Stable-isotope microprofiling of wombat tooth enamel records seasonal changes in vegetation and environmental conditions in eastern Australia

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We present the first high-resolution carbon and oxygen isotope profiles of carbonate in modern wombat (genera Vombatus and Lasiorhinus) tooth enamel and demonstrate that the carbon isotope ratios (δ13C) clearly preserve seasonal changes in diet and local environmental conditions. Our baseline study of δ13C in tooth enamel and bone collagen from wombats that inhabited semi-arid, savannah, temperate and alpine environments in eastern Australia documented an offset of 5.2±0.4‰ and 12.9±0.3‰ from the animal's diet, respectively. Marsupial wombats are obligate grazers, whose teeth grow continuously. Sequential microanalysis of δ13C and δ18O along the length of wombat incisors yielded a time-series of isotopic variation. The microprofiles of wombat tooth δ18O are highly variable between and within sites. Notwithstanding, the δ18O values were relatively high in wombat teeth from arid and semi-arid sites, and significantly lower in those from southern temperate and coastal regions. In contrast, the δ13C of wombat tooth enamel correlates well with the local environmental setting and the seasonality of C3 and C4 grass growth. In areas with marked seasonal changes in the proportions of winter C3 and summer C4 grasses, wombat microprofile δ13C values varied by up to 8‰. Importantly, at sites with predominantly C3 or C4 grasses all year, variations in microprofile δ13C values are small (b1.9‰), indicating that the relatively large seasonality in δ13C we observe in wombat teeth must be primarily controlled by changes in diet, rather than animal-specific factors. This study shows that microprofiling of δ13C in wombat incisors, in particular, provides a high level of isotopic detail which is not available from time-averaged isotope records from bone collagen, or bulk analysis of isotopes in tooth enamel. Wombat teeth are common in the Quaternary fossil record and, as such, they have the potential to be outstanding archives of palaeoecological information. For example the δ13C of fossil wombat teeth could be used to define the changing proportions of C3 and C4 grasses inwombat diets through the Quaternary, which in turn reflect changes in the seasonality of precipitation, summer temperatures, and possible ecosystem modification by human activities.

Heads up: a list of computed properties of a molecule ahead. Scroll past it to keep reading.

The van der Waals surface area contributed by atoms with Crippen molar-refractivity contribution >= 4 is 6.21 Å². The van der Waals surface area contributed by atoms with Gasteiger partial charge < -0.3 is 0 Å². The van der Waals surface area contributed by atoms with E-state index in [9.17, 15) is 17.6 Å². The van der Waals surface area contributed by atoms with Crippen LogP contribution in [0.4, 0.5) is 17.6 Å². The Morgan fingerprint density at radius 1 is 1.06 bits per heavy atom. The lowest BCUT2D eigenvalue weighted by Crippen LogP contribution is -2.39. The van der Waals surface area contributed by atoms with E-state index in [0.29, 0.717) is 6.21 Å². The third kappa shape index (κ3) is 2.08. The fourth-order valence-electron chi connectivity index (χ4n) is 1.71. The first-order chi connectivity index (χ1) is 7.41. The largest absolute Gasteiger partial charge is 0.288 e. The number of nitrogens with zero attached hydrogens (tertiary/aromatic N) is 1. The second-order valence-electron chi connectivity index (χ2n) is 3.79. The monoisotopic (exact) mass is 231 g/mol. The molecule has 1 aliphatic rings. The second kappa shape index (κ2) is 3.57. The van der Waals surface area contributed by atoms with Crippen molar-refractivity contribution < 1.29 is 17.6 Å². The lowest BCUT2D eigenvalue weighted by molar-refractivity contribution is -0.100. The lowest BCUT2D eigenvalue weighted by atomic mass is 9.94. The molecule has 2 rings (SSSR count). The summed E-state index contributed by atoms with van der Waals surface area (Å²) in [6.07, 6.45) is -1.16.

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Fraser, Rebecca
Grun, Rainer
Privat, Karen
Gagan, Michael
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UNSW Faculty